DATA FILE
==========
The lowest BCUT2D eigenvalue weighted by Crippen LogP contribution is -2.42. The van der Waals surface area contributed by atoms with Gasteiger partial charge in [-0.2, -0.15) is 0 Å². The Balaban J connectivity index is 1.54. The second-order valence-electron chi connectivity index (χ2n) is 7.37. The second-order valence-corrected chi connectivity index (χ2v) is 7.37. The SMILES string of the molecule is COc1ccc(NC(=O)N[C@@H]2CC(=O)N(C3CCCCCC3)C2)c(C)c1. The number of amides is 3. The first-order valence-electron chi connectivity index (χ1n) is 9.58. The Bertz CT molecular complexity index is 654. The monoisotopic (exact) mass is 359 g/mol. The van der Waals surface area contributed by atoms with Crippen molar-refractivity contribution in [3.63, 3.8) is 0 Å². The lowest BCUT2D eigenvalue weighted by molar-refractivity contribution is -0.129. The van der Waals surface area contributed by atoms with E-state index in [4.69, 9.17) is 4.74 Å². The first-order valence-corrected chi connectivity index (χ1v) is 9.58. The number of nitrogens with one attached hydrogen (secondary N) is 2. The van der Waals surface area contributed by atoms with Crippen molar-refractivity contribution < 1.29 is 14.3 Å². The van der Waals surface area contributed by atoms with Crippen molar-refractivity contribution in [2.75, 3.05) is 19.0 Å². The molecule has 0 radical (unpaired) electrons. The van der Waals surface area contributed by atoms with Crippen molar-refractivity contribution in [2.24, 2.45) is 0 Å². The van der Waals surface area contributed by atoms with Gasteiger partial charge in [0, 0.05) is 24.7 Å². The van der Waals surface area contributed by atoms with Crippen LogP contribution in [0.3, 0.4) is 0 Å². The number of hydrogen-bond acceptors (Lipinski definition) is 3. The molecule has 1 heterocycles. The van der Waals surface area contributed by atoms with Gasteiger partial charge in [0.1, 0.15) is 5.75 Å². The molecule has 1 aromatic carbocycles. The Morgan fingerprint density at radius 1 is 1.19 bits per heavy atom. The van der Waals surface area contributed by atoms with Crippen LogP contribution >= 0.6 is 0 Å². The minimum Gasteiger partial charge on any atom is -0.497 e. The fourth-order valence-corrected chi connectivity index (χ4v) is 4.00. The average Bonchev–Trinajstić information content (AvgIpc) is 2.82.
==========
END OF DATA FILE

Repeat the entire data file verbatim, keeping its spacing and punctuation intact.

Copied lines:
The lowest BCUT2D eigenvalue weighted by Crippen LogP contribution is -2.42. The van der Waals surface area contributed by atoms with Gasteiger partial charge in [-0.2, -0.15) is 0 Å². The Balaban J connectivity index is 1.54. The second-order valence-electron chi connectivity index (χ2n) is 7.37. The second-order valence-corrected chi connectivity index (χ2v) is 7.37. The SMILES string of the molecule is COc1ccc(NC(=O)N[C@@H]2CC(=O)N(C3CCCCCC3)C2)c(C)c1. The number of amides is 3. The first-order valence-electron chi connectivity index (χ1n) is 9.58. The Bertz CT molecular complexity index is 654. The monoisotopic (exact) mass is 359 g/mol. The van der Waals surface area contributed by atoms with Crippen molar-refractivity contribution in [3.63, 3.8) is 0 Å². The lowest BCUT2D eigenvalue weighted by molar-refractivity contribution is -0.129. The van der Waals surface area contributed by atoms with E-state index in [4.69, 9.17) is 4.74 Å². The first-order valence-corrected chi connectivity index (χ1v) is 9.58. The number of nitrogens with one attached hydrogen (secondary N) is 2. The van der Waals surface area contributed by atoms with Crippen molar-refractivity contribution < 1.29 is 14.3 Å². The van der Waals surface area contributed by atoms with Crippen molar-refractivity contribution in [2.75, 3.05) is 19.0 Å². The molecule has 0 radical (unpaired) electrons. The van der Waals surface area contributed by atoms with Crippen molar-refractivity contribution in [2.24, 2.45) is 0 Å². The van der Waals surface area contributed by atoms with Gasteiger partial charge in [0, 0.05) is 24.7 Å². The van der Waals surface area contributed by atoms with Crippen LogP contribution in [0.3, 0.4) is 0 Å². The number of hydrogen-bond acceptors (Lipinski definition) is 3. The molecule has 1 heterocycles. The van der Waals surface area contributed by atoms with Gasteiger partial charge in [0.1, 0.15) is 5.75 Å². The molecule has 1 aromatic carbocycles. The Morgan fingerprint density at radius 1 is 1.19 bits per heavy atom. The van der Waals surface area contributed by atoms with Crippen LogP contribution >= 0.6 is 0 Å². The minimum Gasteiger partial charge on any atom is -0.497 e. The fourth-order valence-corrected chi connectivity index (χ4v) is 4.00. The average Bonchev–Trinajstić information content (AvgIpc) is 2.82.